But that meant little to West Germany’s Wilfried Dietrich who became king of the hill at least during his Greco-Roman match with Taylor when the 1960 freestyle gold medalist bear-hugged the larger-than-life American and used a suplex to pin Taylor in 3:14.
This match, which avenged a victory by Taylor over the German in freestyle, unfortunately became typical for the American Greco-Roman team which won just two of 20 matches — by future NCAA coaches J Robinson of Minnesota and Wayne Baughman of Air Force — and suffered falls in ten of those losses. (Among those American Greco wrestlers were Dave and James Hazewinkel, the father and uncle of current Oklahoma wrestler Sam Hazewinkel).
Oddly, failure of the U.S. Greco team came shortly after the freestyle squad posted America’s best results in 12 years as Wayne Wells (163 pounds) and Ben Peterson (198) joined teammate Dan Gable (149.5) on the gold-medal stand in Munich.
Wells, a native of Norman, Okla., and law school graduate who addressed the joint session of the U.S. Congress before heading to Munich, tallied four pins and also came away with a decision against silver medalist Jan Karlson of Sweden.
Peterson, a teammate of Gable at Iowa State, meanwhile scored a trio of pins in his five victories, which helped break the tie for the gold medal with the Soviet’s Gennadi Strakhov after the two men tied.
The United States freestyle team also earned silver medals from free-spirited Rick Sanders and John Peterson. Sanders (125.5) pinned five opponents, only losing to Japan’s Hideaki Yanagida. Brother of gold medalist Ben Peterson, John (180.5) attended Stout State in their homestate of Wisconsin. His only loss was to the Soviet’s Levan Tediashvilli.
Taylor, meanwhile, had a much easier time in freestyle as he earned the bronze medal. This came after the native of Dowagiac, Mich., lost a controversial match to the USSR’s Alexander Medved, who benefitted from a stalling call against Taylor.
Later, the referee was sent home from the Games because of the way he scored the match.
1976 Olympics: Petersons switched places on medal stand in Montreal
By Mike Finn, WIN Editor
John and Ben Peterson had plenty in common when it came to wrestling for the United States. For the brothers from Comstock, Wisc., each made at least two Olympic Teams in both 1972 and 1976 and each won gold and silver medals during those Olympic Games.
But oddly, each of their gold-medal efforts came in different locations as Ben won the championship at 198 pounds in 1972, while older brother John settled for silver in Munich, West Germany, at 180.5 pounds.
But four years later in Montreal, the Petersons traded places on the medal stand … thanks in large part to the Soviet Union’s Levan Tediashvilli, who defeated John for the gold medal in Munich at 180.5 pounds, then moved up a weight in Montreal, where he also defeated Ben for the 198-pound championship.
Sadly for Ben, this would be his last shot at a second Olympic gold medal even after he made the 1980 team. Unfortunately, he and his fellow Olympians were unable to participate in Moscow because of the United States boycott.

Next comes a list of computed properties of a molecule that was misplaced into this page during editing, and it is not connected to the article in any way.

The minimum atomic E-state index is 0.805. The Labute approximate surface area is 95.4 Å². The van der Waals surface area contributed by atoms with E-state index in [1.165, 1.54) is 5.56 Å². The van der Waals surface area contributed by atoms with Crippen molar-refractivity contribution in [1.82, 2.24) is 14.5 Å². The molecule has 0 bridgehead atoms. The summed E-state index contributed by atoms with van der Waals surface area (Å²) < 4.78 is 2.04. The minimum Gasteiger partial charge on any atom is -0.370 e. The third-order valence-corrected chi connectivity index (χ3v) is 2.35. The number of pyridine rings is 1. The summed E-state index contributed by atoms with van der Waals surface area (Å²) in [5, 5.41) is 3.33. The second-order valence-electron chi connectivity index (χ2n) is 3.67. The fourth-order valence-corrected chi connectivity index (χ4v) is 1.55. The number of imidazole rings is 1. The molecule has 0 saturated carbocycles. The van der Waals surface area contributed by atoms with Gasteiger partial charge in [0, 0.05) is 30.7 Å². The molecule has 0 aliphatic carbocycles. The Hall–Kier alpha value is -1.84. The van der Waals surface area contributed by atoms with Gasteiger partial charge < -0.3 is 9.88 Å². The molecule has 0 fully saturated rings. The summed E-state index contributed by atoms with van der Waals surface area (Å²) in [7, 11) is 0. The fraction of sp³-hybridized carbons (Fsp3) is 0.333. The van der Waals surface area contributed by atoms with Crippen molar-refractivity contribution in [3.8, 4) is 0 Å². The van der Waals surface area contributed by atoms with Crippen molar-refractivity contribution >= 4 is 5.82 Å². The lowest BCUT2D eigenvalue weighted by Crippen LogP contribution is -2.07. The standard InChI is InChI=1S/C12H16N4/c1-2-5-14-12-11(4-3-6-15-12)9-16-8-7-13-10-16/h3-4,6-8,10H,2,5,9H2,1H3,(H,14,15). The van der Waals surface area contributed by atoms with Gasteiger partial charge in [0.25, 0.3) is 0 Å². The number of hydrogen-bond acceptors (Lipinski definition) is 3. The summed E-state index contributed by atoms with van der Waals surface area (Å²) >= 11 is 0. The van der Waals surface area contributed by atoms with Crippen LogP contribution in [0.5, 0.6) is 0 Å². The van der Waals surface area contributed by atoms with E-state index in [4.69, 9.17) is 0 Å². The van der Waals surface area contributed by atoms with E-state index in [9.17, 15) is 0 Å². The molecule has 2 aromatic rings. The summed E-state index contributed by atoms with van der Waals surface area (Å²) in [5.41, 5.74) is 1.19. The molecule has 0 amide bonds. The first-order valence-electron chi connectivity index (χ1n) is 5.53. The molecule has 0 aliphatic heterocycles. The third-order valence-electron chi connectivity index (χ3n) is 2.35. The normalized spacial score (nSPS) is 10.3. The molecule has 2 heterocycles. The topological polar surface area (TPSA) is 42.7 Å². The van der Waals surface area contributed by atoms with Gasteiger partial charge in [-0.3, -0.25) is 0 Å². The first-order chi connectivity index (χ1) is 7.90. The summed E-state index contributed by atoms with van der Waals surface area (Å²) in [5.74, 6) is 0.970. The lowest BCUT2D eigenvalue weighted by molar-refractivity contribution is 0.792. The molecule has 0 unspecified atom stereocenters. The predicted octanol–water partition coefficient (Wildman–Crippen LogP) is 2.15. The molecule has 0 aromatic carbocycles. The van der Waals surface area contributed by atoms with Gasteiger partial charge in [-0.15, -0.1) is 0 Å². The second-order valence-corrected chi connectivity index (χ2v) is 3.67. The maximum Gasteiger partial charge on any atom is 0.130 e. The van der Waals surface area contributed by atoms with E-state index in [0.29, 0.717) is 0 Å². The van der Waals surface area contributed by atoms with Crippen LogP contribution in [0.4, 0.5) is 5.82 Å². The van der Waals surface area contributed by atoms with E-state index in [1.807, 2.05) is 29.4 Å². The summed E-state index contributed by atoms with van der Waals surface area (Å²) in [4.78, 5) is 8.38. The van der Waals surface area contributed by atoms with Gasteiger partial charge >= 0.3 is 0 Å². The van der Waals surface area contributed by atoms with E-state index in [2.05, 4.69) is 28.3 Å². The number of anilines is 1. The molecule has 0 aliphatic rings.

At least John, who also earned bronze and silver medals at the 1978 and 1979 World Championships, got a chance to enjoy his final Olympic competition in Montreal, where he won all eight matches, including a pair of wins over silver medalist Mansour Barzegar of Iran and another over 1972 bronze medalist Adolf Seger of West Germany.
Overall, the U.S. freestyle team sent six wrestlers to the finals but only John claimed gold. In addition to Ben Peterson, other silver medals came from Lloyd Keaser at 149.5 pounds and Russ Hellickson at 220. Meanwhile, both Gene Davis at 136.5 pounds and Stan Dziedzic at 163 picked up bronze medals in Montreal.
Keaser, a native of Baltimore and then a lieutenant in the Marines blasted through the preliminaries and forced three opponents to disqualify before he lost to gold medalist Pavel Pinigin of the Soviet Union.
Hellickson, a native of Oregon, Wisc., recorded five victories, including a decision against 1972 silver medalist Khorloo Baramunkh of Mongolia, before losing to defending Olympic gold medalist Ivan Yarygin of the Soviet Union.
Davis, who also wrestled in Munich, actually beat the silver medalist Zeveg Oidov of Mongolia but had to settle for third place when the native of Lakewood, Calif., was pinned by eventual gold medalist Jung-Mo Yang of Korea.
Dziedzic, a native of Lansing, Mich., won all of his preliminary matches, including triumphs over Sweden’s Jan Karlsson and the Soviet Union’s Ruslan Ashuraliev, who finished second and third, respectively, in 1972. Unfortunately, Dziedzic lost both of his finals matches and settled for third place.
In the Greco-Roman competition, no American earned a medal but Brad Rheingans finished fourth at 220 pounds and heavyweight Pete Lee grabbed fifth place; the highest place finishers by two Americans at that point.
Rheingans, a native of Appleton, Wisc., defeated bronze medalist Andrzej Skrzylewski of Poland but was pinned by the USSR’s gold medalist Nikolai Bolboshin, which kept Rheingans from earning a medal.
Lee, meanwhile, was in position to medal after he pinned eventual silver medalist Alexander Tomov of Bulgaria but was pinned in two straight matches.